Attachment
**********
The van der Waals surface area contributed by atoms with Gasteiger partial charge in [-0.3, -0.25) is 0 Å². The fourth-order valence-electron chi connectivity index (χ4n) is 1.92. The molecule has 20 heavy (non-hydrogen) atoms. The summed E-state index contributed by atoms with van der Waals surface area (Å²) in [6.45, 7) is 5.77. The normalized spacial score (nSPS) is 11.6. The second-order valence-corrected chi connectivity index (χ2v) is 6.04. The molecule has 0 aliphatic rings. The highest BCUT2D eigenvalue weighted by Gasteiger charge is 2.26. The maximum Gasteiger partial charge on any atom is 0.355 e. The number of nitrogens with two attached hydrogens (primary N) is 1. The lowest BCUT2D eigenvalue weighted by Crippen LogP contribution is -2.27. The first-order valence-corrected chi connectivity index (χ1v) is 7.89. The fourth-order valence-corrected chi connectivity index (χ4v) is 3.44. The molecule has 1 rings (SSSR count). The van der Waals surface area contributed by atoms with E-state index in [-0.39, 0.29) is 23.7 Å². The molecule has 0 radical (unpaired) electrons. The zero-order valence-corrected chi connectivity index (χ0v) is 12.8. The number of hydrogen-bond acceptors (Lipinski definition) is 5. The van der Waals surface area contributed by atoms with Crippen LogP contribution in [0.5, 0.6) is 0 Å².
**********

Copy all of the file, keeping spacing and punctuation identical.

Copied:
The van der Waals surface area contributed by atoms with Gasteiger partial charge in [-0.3, -0.25) is 0 Å². The fourth-order valence-electron chi connectivity index (χ4n) is 1.92. The molecule has 20 heavy (non-hydrogen) atoms. The summed E-state index contributed by atoms with van der Waals surface area (Å²) in [6.45, 7) is 5.77. The normalized spacial score (nSPS) is 11.6. The second-order valence-corrected chi connectivity index (χ2v) is 6.04. The molecule has 0 aliphatic rings. The highest BCUT2D eigenvalue weighted by Gasteiger charge is 2.26. The maximum Gasteiger partial charge on any atom is 0.355 e. The number of nitrogens with two attached hydrogens (primary N) is 1. The lowest BCUT2D eigenvalue weighted by Crippen LogP contribution is -2.27. The first-order valence-corrected chi connectivity index (χ1v) is 7.89. The fourth-order valence-corrected chi connectivity index (χ4v) is 3.44. The molecule has 1 rings (SSSR count). The van der Waals surface area contributed by atoms with E-state index in [-0.39, 0.29) is 23.7 Å². The molecule has 0 radical (unpaired) electrons. The zero-order valence-corrected chi connectivity index (χ0v) is 12.8. The number of hydrogen-bond acceptors (Lipinski definition) is 5. The van der Waals surface area contributed by atoms with Crippen LogP contribution in [0.5, 0.6) is 0 Å².